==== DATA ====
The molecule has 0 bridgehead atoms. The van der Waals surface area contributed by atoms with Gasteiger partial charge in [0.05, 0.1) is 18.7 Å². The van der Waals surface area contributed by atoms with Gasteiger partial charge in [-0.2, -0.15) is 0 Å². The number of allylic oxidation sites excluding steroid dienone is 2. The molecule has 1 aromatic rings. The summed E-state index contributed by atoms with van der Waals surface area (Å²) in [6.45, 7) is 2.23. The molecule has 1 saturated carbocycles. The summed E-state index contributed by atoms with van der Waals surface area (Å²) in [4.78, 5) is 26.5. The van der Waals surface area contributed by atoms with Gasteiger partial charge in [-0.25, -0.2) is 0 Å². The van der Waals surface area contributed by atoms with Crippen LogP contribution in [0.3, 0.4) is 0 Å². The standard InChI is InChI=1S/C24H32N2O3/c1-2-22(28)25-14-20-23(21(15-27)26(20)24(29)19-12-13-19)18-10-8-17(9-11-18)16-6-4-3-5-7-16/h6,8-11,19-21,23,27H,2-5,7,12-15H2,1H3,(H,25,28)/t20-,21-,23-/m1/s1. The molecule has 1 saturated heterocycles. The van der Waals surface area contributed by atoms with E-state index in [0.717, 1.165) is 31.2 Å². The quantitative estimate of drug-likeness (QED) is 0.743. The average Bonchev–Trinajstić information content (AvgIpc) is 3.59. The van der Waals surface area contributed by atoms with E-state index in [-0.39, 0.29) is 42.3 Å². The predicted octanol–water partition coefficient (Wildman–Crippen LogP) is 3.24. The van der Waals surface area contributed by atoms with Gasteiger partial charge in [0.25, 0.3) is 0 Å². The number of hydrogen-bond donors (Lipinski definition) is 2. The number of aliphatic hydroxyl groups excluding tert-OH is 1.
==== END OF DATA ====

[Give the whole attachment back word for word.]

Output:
The molecule has 0 bridgehead atoms. The van der Waals surface area contributed by atoms with Gasteiger partial charge in [0.05, 0.1) is 18.7 Å². The van der Waals surface area contributed by atoms with Gasteiger partial charge in [-0.2, -0.15) is 0 Å². The number of allylic oxidation sites excluding steroid dienone is 2. The molecule has 1 aromatic rings. The summed E-state index contributed by atoms with van der Waals surface area (Å²) in [6.45, 7) is 2.23. The molecule has 1 saturated carbocycles. The summed E-state index contributed by atoms with van der Waals surface area (Å²) in [4.78, 5) is 26.5. The van der Waals surface area contributed by atoms with Gasteiger partial charge in [-0.25, -0.2) is 0 Å². The van der Waals surface area contributed by atoms with Crippen LogP contribution in [0.3, 0.4) is 0 Å². The standard InChI is InChI=1S/C24H32N2O3/c1-2-22(28)25-14-20-23(21(15-27)26(20)24(29)19-12-13-19)18-10-8-17(9-11-18)16-6-4-3-5-7-16/h6,8-11,19-21,23,27H,2-5,7,12-15H2,1H3,(H,25,28)/t20-,21-,23-/m1/s1. The molecule has 1 saturated heterocycles. The van der Waals surface area contributed by atoms with E-state index in [0.717, 1.165) is 31.2 Å². The quantitative estimate of drug-likeness (QED) is 0.743. The average Bonchev–Trinajstić information content (AvgIpc) is 3.59. The van der Waals surface area contributed by atoms with E-state index in [-0.39, 0.29) is 42.3 Å². The predicted octanol–water partition coefficient (Wildman–Crippen LogP) is 3.24. The van der Waals surface area contributed by atoms with Gasteiger partial charge in [0.25, 0.3) is 0 Å². The number of hydrogen-bond donors (Lipinski definition) is 2. The number of aliphatic hydroxyl groups excluding tert-OH is 1.